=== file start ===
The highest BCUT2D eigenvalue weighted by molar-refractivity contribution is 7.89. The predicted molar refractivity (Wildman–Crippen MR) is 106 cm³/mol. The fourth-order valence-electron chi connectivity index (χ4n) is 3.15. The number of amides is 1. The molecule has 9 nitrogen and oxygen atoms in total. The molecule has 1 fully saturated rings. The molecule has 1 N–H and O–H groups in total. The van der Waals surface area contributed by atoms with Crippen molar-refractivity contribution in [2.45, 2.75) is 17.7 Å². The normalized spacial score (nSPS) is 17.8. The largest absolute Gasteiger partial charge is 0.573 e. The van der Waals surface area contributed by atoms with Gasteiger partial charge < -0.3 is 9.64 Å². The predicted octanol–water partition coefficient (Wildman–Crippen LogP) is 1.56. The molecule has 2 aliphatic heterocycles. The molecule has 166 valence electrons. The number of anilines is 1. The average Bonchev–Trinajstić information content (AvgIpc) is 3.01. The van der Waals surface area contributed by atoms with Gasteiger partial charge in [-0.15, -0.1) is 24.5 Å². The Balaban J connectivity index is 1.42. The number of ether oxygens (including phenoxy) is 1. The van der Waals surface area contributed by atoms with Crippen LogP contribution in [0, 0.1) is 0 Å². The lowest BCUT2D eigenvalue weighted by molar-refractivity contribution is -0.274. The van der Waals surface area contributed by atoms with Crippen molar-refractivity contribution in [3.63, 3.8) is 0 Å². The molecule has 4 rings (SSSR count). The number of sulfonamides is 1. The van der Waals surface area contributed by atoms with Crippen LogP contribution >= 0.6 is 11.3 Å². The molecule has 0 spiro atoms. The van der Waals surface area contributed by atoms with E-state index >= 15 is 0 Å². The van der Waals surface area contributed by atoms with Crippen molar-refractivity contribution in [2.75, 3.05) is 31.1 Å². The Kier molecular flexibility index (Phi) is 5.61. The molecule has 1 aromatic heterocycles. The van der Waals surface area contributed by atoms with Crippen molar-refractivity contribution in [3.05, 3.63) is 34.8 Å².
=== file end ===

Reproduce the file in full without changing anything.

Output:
The highest BCUT2D eigenvalue weighted by molar-refractivity contribution is 7.89. The predicted molar refractivity (Wildman–Crippen MR) is 106 cm³/mol. The fourth-order valence-electron chi connectivity index (χ4n) is 3.15. The number of amides is 1. The molecule has 9 nitrogen and oxygen atoms in total. The molecule has 1 fully saturated rings. The molecule has 1 N–H and O–H groups in total. The van der Waals surface area contributed by atoms with Crippen molar-refractivity contribution in [2.45, 2.75) is 17.7 Å². The normalized spacial score (nSPS) is 17.8. The largest absolute Gasteiger partial charge is 0.573 e. The van der Waals surface area contributed by atoms with Gasteiger partial charge < -0.3 is 9.64 Å². The predicted octanol–water partition coefficient (Wildman–Crippen LogP) is 1.56. The molecule has 2 aliphatic heterocycles. The molecule has 166 valence electrons. The number of anilines is 1. The average Bonchev–Trinajstić information content (AvgIpc) is 3.01. The van der Waals surface area contributed by atoms with Gasteiger partial charge in [-0.15, -0.1) is 24.5 Å². The Balaban J connectivity index is 1.42. The number of ether oxygens (including phenoxy) is 1. The van der Waals surface area contributed by atoms with Crippen LogP contribution in [0, 0.1) is 0 Å². The lowest BCUT2D eigenvalue weighted by molar-refractivity contribution is -0.274. The van der Waals surface area contributed by atoms with Crippen molar-refractivity contribution in [3.63, 3.8) is 0 Å². The molecule has 4 rings (SSSR count). The number of sulfonamides is 1. The van der Waals surface area contributed by atoms with Crippen LogP contribution >= 0.6 is 11.3 Å². The molecule has 0 spiro atoms. The van der Waals surface area contributed by atoms with E-state index >= 15 is 0 Å². The van der Waals surface area contributed by atoms with Crippen molar-refractivity contribution in [2.75, 3.05) is 31.1 Å². The Kier molecular flexibility index (Phi) is 5.61. The molecule has 1 aromatic heterocycles. The van der Waals surface area contributed by atoms with Crippen molar-refractivity contribution in [3.05, 3.63) is 34.8 Å².